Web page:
This month’s lead graphic is a reminder that the world is not yet clear of the threat posed by COVID-19. And while much of the First World has made significant strides in vaccinating their population, the emergence of the Delta variant has raised further fresh questions about how long this virus will really be with us.
At home, the Delta variant has wreaked havoc in the Gauteng population, with infection rates spiking beyond the peak of both the first and second waves. In response to the surge, President Ramaphosa imposed fresh restrictions on South Africa towards the end of June, with adjusted level 4 leading to the closure of schools, the banning of gatherings and prohibition on alcohol sales, amongst other measures.
But despite this, on aggregate, equities have continued to push significantly higher in the first half of the year. Locally, our market took its first breather in 7 this month, after a stellar string of 7 consecutive monthly positive returns in a row.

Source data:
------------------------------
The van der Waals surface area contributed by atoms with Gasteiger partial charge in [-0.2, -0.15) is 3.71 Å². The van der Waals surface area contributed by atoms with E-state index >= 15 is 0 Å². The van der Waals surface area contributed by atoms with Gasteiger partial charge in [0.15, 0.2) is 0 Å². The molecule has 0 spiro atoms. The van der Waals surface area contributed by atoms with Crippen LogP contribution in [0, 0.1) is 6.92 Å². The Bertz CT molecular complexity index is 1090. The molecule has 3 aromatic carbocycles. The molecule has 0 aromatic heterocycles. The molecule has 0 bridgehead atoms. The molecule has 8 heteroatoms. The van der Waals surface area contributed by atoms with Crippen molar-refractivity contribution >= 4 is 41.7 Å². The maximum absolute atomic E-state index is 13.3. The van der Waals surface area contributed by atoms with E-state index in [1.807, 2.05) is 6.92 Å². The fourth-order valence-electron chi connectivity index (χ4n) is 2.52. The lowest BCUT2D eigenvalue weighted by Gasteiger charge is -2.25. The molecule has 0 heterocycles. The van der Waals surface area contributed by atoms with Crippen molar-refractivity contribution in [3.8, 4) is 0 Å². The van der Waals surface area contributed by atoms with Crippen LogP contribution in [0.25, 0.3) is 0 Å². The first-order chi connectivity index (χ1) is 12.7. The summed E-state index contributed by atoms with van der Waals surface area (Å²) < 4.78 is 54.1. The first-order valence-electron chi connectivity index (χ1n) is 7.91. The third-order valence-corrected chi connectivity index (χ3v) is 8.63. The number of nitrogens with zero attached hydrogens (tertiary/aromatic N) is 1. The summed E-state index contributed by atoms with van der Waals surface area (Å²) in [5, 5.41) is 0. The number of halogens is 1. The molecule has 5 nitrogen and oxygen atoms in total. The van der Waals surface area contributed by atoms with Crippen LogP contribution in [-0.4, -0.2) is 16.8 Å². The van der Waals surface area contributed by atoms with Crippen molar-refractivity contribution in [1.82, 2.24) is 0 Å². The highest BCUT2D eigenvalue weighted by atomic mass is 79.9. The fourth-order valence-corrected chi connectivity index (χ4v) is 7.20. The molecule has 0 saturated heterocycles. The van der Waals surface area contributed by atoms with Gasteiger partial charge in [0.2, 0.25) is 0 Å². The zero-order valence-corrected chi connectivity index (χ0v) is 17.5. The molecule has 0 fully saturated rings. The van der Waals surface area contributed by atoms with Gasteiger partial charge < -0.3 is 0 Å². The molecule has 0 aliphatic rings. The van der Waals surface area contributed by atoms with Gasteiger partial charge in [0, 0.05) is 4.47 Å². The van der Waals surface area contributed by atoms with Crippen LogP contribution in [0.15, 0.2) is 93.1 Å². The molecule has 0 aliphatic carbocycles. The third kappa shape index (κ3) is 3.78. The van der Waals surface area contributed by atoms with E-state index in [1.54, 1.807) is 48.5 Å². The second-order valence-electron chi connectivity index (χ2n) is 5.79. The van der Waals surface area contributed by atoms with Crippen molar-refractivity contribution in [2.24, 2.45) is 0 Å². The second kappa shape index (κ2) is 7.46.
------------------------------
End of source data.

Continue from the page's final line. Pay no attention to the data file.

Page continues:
As markets move higher, the inevitable questions begin to surface about the level of the index. As stock pickers, our response is generally indifferent. As should be expected, we are much more concerned with the earnings outlook for the stocks we own, than the level of the All Share Index. It should be no surprise then, that regardless of index points, we are prepared to commit fresh capital to new positions, where we feel current prices are not congruent with our expectations of future earnings potential.
And so it is that this month we added a new stock to both our local and global portfolios, Truworths locally and New Oriental Education and Technology group offshore. Keep reading if you would like to get a little bit more info on either of these two companies.
We also contemplate what may be in store for us in second quarter US earnings on their way shortly and then do a deep dive into the health of the SA consumer, the data may well surprise you.
Enjoy this month’s read.
By the Numbers